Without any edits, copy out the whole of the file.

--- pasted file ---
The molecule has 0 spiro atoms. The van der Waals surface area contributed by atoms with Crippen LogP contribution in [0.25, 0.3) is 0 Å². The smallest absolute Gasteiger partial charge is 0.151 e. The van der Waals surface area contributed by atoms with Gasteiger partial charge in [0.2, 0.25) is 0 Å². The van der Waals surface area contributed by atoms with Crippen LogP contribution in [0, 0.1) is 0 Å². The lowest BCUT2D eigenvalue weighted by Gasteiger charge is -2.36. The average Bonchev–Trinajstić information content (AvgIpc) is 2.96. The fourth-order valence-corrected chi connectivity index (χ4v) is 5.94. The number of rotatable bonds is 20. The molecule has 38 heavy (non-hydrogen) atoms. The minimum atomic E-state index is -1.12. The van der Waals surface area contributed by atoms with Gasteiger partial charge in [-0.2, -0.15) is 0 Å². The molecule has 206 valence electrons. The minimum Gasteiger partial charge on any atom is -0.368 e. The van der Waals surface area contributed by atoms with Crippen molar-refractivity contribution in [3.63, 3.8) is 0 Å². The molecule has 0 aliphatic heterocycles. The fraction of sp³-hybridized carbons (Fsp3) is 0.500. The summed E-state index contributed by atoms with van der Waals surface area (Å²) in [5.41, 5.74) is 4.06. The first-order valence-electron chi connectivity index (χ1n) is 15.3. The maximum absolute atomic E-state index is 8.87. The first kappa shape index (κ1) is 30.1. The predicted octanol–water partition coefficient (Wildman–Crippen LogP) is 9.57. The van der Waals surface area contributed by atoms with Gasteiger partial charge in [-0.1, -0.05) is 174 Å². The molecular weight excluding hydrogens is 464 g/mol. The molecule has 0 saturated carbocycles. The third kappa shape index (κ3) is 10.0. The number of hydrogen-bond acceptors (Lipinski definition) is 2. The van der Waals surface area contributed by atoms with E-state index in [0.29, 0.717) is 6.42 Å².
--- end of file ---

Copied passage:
The molecule has 0 spiro atoms. The van der Waals surface area contributed by atoms with Crippen LogP contribution in [0.25, 0.3) is 0 Å². The smallest absolute Gasteiger partial charge is 0.151 e. The van der Waals surface area contributed by atoms with Gasteiger partial charge in [0.2, 0.25) is 0 Å². The van der Waals surface area contributed by atoms with Crippen LogP contribution in [0, 0.1) is 0 Å². The lowest BCUT2D eigenvalue weighted by Gasteiger charge is -2.36. The average Bonchev–Trinajstić information content (AvgIpc) is 2.96. The fourth-order valence-corrected chi connectivity index (χ4v) is 5.94. The number of rotatable bonds is 20. The molecule has 38 heavy (non-hydrogen) atoms. The minimum atomic E-state index is -1.12. The van der Waals surface area contributed by atoms with Gasteiger partial charge in [-0.2, -0.15) is 0 Å². The molecule has 206 valence electrons. The minimum Gasteiger partial charge on any atom is -0.368 e. The van der Waals surface area contributed by atoms with Crippen molar-refractivity contribution in [3.63, 3.8) is 0 Å². The molecule has 0 aliphatic heterocycles. The fraction of sp³-hybridized carbons (Fsp3) is 0.500. The summed E-state index contributed by atoms with van der Waals surface area (Å²) in [5.41, 5.74) is 4.06. The first-order valence-electron chi connectivity index (χ1n) is 15.3. The maximum absolute atomic E-state index is 8.87. The first kappa shape index (κ1) is 30.1. The predicted octanol–water partition coefficient (Wildman–Crippen LogP) is 9.57. The van der Waals surface area contributed by atoms with Gasteiger partial charge in [-0.1, -0.05) is 174 Å². The molecular weight excluding hydrogens is 464 g/mol. The molecule has 0 saturated carbocycles. The third kappa shape index (κ3) is 10.0. The number of hydrogen-bond acceptors (Lipinski definition) is 2. The van der Waals surface area contributed by atoms with E-state index in [0.29, 0.717) is 6.42 Å².